Printable Carbide Opens Up Interesting Possibilities

Sandvik, a large company headquartered in Sweden, has apparently been producing cemented carbide for a long time — according to them, since 1932. The material is known for being highly wear-resistant. Now the company says they have a process to 3D print the material. You can see a video about the new material, below.

If you haven’t encountered this material, it is essentially fine carbide particles bound in metal. You’ll find the material widely used in cutting tools. The slogan “Freedom of Design has Never Been Harder” is both clever and confusing, but we took their point.

The process is more or less like other metal binder technology. A powder of tungsten carbide and cobalt mixed with glue creates a green body which you still need to fire to get to the finished part.

What kind of things can you make? Here’s a quote from one of Sandvik’s engineers:

For instance, in wire drawing, productivity is usually limited by how fast the wire can be drawn with maintained quality, which in turn depends on the temperature in the wire drawing die. People have been trying to solve this problem for decades, but it’s been extremely difficult. A 3D printed, cooled wire nib is the answer to this riddle. It took a mere four days to produce, from the first basic sketch to the fully sintered product – thanks to our materials and proprietary process.

Don’t plan on loading up your Ender 3 with cemented carbide filament. This is, after all, a metal material. However, 3D printing can offer geometries that would be difficult to obtain with traditional methods. So even if you have to turn to a professional 3D printing shop, it is good to know you can create in this ultra-hard material.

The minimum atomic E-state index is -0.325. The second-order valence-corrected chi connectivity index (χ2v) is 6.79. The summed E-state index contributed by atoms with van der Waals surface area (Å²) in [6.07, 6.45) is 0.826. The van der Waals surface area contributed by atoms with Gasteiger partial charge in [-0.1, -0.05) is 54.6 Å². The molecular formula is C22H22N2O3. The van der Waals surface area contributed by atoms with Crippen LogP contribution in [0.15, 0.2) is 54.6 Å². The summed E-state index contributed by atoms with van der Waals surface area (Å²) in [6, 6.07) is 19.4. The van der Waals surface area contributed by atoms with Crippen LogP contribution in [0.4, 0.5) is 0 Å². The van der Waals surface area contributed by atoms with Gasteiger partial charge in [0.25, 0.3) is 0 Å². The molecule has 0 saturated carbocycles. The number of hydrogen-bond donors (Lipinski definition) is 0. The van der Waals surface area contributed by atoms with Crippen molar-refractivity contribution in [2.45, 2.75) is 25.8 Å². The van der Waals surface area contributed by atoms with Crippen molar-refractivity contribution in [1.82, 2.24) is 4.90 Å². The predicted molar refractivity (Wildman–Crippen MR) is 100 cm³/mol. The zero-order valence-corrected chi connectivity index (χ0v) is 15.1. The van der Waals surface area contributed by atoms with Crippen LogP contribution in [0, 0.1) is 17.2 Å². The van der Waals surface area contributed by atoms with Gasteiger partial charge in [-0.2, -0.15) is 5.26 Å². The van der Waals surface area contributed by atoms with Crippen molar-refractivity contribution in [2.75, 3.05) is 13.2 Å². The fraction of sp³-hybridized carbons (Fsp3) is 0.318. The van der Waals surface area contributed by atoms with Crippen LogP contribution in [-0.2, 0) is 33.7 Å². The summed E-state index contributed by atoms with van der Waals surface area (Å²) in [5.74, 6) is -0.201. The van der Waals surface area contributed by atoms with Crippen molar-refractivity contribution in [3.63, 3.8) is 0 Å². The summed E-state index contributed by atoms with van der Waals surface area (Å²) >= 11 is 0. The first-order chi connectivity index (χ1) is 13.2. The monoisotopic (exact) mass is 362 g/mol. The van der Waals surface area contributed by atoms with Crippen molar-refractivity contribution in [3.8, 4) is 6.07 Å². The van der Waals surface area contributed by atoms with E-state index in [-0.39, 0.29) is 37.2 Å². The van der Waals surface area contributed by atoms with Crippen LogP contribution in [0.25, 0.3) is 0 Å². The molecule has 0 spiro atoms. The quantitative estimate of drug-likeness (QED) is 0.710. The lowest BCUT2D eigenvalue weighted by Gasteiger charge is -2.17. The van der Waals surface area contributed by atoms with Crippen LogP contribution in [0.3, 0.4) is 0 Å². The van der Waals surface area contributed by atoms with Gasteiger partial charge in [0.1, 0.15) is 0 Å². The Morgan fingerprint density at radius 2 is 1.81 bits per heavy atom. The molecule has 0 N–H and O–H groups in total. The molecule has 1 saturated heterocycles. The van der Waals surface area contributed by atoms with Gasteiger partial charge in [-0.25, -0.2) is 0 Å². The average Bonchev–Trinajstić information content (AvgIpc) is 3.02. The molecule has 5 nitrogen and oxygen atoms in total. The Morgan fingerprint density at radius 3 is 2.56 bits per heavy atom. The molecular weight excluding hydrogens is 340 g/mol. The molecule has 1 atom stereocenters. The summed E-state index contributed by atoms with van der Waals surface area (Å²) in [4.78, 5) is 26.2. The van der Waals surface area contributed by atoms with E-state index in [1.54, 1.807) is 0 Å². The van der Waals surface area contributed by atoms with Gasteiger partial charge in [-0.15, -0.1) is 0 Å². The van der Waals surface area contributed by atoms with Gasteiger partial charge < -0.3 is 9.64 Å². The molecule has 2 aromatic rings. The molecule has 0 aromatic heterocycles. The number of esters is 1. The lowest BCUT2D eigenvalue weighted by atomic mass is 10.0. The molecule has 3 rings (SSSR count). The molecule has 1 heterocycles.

Printing in metal has a different set of issues than using plastics. If you really want your current printer to do metal, it can, but you’ll have to cheat a bit. Or try electroplating.

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This Week In Security: OpenSSH, Git, And Sort-of NGINX 0-day

OpenSSH has minted their 9.0 release, and it includes a pair of security changes. Unlike most of the releases we cover here, this one has security hardening to prevent issues, not emergency fixes for current ones. First up, the venerable scp/rcp protocol has been removed. Your scp commands will now use SFTP under the hood. The more interesting security change is the new default key exchange, the NTRU algorithm. NTRU is thought to be quantum-hard.
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Mini DarkTower Clone Restores Your Childhood

Remember DarkTower? No? Well, it’s a really cool combination board game, RPG, and computer game from 1981. Orson Welles pimped it on TV and explained it thusly: “collect three keys, lay siege to the tower, and defeat the enemy within”. The Tower itself was a battery-powered computer on lazy Susan that showed numbers on a couple of 7-segment displays, pictures via three carousels, and had a 12-button keypad. Thanks to a lawsuit, few copies remain, and even fewer of them are in working condition.